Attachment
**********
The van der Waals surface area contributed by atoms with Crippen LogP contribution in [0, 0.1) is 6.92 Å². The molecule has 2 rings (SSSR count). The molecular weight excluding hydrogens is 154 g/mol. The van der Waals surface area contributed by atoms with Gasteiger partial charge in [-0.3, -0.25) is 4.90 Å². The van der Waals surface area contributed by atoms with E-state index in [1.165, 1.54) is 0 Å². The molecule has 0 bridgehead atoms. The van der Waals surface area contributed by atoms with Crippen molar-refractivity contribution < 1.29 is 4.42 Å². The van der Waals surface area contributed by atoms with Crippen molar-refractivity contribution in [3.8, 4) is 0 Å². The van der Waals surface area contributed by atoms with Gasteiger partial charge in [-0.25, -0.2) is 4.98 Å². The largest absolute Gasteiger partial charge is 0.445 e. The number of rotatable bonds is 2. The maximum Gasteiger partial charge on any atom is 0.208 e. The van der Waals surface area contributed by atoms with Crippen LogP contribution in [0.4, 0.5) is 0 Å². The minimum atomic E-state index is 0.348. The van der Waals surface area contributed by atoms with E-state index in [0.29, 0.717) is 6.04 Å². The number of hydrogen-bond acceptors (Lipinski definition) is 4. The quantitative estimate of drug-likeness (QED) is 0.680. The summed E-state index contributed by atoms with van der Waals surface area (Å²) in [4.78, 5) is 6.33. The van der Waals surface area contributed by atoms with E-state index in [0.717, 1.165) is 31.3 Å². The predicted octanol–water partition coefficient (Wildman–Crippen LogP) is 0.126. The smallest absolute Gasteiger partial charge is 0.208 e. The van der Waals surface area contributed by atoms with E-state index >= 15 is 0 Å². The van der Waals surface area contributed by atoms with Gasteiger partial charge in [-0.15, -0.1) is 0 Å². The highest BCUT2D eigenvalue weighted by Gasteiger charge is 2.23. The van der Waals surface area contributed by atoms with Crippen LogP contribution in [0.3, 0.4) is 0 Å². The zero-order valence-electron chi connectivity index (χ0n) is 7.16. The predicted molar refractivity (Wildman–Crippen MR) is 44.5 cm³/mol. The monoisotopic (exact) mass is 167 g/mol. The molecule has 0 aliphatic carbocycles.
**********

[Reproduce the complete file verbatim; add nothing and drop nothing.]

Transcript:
The van der Waals surface area contributed by atoms with Crippen LogP contribution in [0, 0.1) is 6.92 Å². The molecule has 2 rings (SSSR count). The molecular weight excluding hydrogens is 154 g/mol. The van der Waals surface area contributed by atoms with Gasteiger partial charge in [-0.3, -0.25) is 4.90 Å². The van der Waals surface area contributed by atoms with E-state index in [1.165, 1.54) is 0 Å². The molecule has 0 bridgehead atoms. The van der Waals surface area contributed by atoms with Crippen molar-refractivity contribution < 1.29 is 4.42 Å². The van der Waals surface area contributed by atoms with Crippen molar-refractivity contribution in [3.8, 4) is 0 Å². The van der Waals surface area contributed by atoms with Gasteiger partial charge in [-0.25, -0.2) is 4.98 Å². The largest absolute Gasteiger partial charge is 0.445 e. The number of rotatable bonds is 2. The maximum Gasteiger partial charge on any atom is 0.208 e. The van der Waals surface area contributed by atoms with Crippen LogP contribution in [0.4, 0.5) is 0 Å². The minimum atomic E-state index is 0.348. The van der Waals surface area contributed by atoms with E-state index in [0.29, 0.717) is 6.04 Å². The number of hydrogen-bond acceptors (Lipinski definition) is 4. The quantitative estimate of drug-likeness (QED) is 0.680. The summed E-state index contributed by atoms with van der Waals surface area (Å²) in [4.78, 5) is 6.33. The van der Waals surface area contributed by atoms with E-state index in [0.717, 1.165) is 31.3 Å². The predicted octanol–water partition coefficient (Wildman–Crippen LogP) is 0.126. The smallest absolute Gasteiger partial charge is 0.208 e. The van der Waals surface area contributed by atoms with E-state index >= 15 is 0 Å². The van der Waals surface area contributed by atoms with Gasteiger partial charge in [-0.15, -0.1) is 0 Å². The highest BCUT2D eigenvalue weighted by Gasteiger charge is 2.23. The van der Waals surface area contributed by atoms with Crippen LogP contribution in [0.3, 0.4) is 0 Å². The zero-order valence-electron chi connectivity index (χ0n) is 7.16. The predicted molar refractivity (Wildman–Crippen MR) is 44.5 cm³/mol. The monoisotopic (exact) mass is 167 g/mol. The molecule has 0 aliphatic carbocycles.